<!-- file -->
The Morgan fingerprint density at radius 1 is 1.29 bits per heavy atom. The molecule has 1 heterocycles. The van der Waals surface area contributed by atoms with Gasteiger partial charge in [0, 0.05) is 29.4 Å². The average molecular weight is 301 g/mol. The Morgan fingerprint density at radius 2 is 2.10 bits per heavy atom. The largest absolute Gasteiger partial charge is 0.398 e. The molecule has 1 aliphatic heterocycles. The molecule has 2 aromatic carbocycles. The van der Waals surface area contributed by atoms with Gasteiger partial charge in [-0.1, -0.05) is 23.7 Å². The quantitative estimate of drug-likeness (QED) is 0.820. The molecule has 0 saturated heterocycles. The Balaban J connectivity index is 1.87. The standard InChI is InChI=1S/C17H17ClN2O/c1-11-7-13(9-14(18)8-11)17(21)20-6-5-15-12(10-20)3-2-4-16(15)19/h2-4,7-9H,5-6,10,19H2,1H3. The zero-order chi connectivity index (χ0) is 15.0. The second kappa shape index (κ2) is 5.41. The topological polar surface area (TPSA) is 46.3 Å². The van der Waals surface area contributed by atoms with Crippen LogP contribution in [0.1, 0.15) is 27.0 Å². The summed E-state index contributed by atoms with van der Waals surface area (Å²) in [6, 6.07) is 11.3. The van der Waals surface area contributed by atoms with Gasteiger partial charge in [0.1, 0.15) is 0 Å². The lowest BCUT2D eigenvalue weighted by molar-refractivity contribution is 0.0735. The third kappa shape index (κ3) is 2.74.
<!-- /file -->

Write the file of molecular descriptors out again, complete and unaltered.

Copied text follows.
The Morgan fingerprint density at radius 1 is 1.29 bits per heavy atom. The molecule has 1 heterocycles. The van der Waals surface area contributed by atoms with Gasteiger partial charge in [0, 0.05) is 29.4 Å². The average molecular weight is 301 g/mol. The Morgan fingerprint density at radius 2 is 2.10 bits per heavy atom. The largest absolute Gasteiger partial charge is 0.398 e. The molecule has 1 aliphatic heterocycles. The molecule has 2 aromatic carbocycles. The van der Waals surface area contributed by atoms with Gasteiger partial charge in [-0.1, -0.05) is 23.7 Å². The quantitative estimate of drug-likeness (QED) is 0.820. The molecule has 0 saturated heterocycles. The Balaban J connectivity index is 1.87. The standard InChI is InChI=1S/C17H17ClN2O/c1-11-7-13(9-14(18)8-11)17(21)20-6-5-15-12(10-20)3-2-4-16(15)19/h2-4,7-9H,5-6,10,19H2,1H3. The zero-order chi connectivity index (χ0) is 15.0. The second kappa shape index (κ2) is 5.41. The topological polar surface area (TPSA) is 46.3 Å². The van der Waals surface area contributed by atoms with Crippen LogP contribution in [0.1, 0.15) is 27.0 Å². The summed E-state index contributed by atoms with van der Waals surface area (Å²) in [6, 6.07) is 11.3. The van der Waals surface area contributed by atoms with Gasteiger partial charge in [0.1, 0.15) is 0 Å². The lowest BCUT2D eigenvalue weighted by molar-refractivity contribution is 0.0735. The third kappa shape index (κ3) is 2.74.